The games snakes and ladders, chess and billiards originated in India, it has the largest diamond cutting and polishing industry in the world and diamonds were first mined in the fourth century BC.

About 40% of the population is vegetarian, there is a village with homes having no doors and has never recorded a crime.

The North Sentinel Island is one of the last places on Earth where only the original inhabitants live and remains untouched.

Varanasi is the most ancient surviving city in the world, thousands of temples serve delicious free meals to many thousands each day, sugar was first produced here, shampoo originated here and was known as champu.

In 2001, Chicken Tikka Masala became the national dish of Britain and the Indian Railways has over 1.25 million people working for the organisation and the country has several of the largest solar power plants in the world.


Tips to get by

  • While on business in the cities it’s customary for a man to wear a business suit and a tie and women can wear any tasteful outfit. Largely, you will need to avoid skimpy clothes except on the beaches of Goa and  other tourist resorts.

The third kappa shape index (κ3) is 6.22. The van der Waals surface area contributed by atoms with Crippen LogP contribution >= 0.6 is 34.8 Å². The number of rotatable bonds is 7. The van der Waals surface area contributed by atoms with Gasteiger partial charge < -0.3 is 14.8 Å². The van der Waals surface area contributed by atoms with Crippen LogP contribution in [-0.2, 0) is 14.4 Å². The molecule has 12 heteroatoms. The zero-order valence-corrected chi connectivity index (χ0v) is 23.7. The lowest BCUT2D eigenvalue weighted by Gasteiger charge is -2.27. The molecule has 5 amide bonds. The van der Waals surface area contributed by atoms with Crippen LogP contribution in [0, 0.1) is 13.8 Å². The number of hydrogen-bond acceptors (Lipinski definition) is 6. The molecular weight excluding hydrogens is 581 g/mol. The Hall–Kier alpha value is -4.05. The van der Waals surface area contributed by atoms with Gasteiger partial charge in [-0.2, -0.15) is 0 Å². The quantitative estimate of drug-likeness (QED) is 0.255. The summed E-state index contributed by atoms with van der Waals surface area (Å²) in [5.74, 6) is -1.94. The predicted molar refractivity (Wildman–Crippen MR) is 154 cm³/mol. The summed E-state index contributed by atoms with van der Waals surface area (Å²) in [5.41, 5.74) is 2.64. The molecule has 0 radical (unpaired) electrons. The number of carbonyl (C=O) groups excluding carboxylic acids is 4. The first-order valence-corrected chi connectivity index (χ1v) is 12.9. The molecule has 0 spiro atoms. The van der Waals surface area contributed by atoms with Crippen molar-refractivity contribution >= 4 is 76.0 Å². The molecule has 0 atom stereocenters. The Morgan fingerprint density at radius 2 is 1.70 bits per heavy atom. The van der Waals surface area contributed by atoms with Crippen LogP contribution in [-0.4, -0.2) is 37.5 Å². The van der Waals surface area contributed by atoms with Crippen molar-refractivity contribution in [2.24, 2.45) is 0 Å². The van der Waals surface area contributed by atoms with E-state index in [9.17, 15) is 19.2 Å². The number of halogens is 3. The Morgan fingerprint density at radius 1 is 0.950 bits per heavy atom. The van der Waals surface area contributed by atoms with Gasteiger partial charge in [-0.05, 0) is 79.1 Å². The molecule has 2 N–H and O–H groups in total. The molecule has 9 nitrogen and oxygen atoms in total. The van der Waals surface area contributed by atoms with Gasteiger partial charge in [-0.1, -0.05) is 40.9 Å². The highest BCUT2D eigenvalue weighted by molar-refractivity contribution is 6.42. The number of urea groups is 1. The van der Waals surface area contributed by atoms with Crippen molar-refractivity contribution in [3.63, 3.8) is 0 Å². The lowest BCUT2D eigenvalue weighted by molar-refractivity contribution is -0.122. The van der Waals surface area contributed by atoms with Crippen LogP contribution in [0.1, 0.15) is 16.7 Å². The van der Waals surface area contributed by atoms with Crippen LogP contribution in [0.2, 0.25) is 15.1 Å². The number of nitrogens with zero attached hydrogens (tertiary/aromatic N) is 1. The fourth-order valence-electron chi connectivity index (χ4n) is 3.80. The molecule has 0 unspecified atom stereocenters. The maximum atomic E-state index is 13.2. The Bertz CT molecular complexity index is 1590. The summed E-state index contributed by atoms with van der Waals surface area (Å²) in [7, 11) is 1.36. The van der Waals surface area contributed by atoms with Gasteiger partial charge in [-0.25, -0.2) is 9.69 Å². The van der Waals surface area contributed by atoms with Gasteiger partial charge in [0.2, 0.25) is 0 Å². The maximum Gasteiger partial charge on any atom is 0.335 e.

• Gifts such as Foie Gras, smoked salmon and cheeses must be avoided. The safest is usually an artefact.
  • Except for professional settings, don’t expect punctuality. Just doesn’t happen. 
  • If you’re invited to an Indian restaurant or home, food will be served in dishes with serving spoons. Let the server, hostess or the host serve you on your plate. Traditionally, a meal will consist of several dishes, often seven, and shared among all. Be prepared to be overfed; it’s a part of their hospitality.
  • Tipping the serving staff, taxi drivers and so on is the norm. About 10 to 15 percent.
  • Pointing using a finger at someone is considered inappropriate and the outstretched hand must be used. 
  • While offering something use the right hand. It’s the same while accepting what is offered to you.
  • Some Indians still ask intrusive questions. Don’t be offended. Just answer with ease. It’s one way they want to make you feel important. 
  • As a backpacker you can still live in India on just 12 to 15$ per day, inclusive of meals and accommodations. A reminder, drink only bottled water.
  • If traveling by train you will have the choice of super luxury to extraordinarily cheap. If you’re on a tight budget book and reserve your berth or seat in advance and do not travel in unreserved compartments which are packed way beyond capacity. 

From India to Bangladesh, where one organisation is helping those in need.

World Day for Safety and Health at Work: SRS Improves Working Conditions in Bangladesh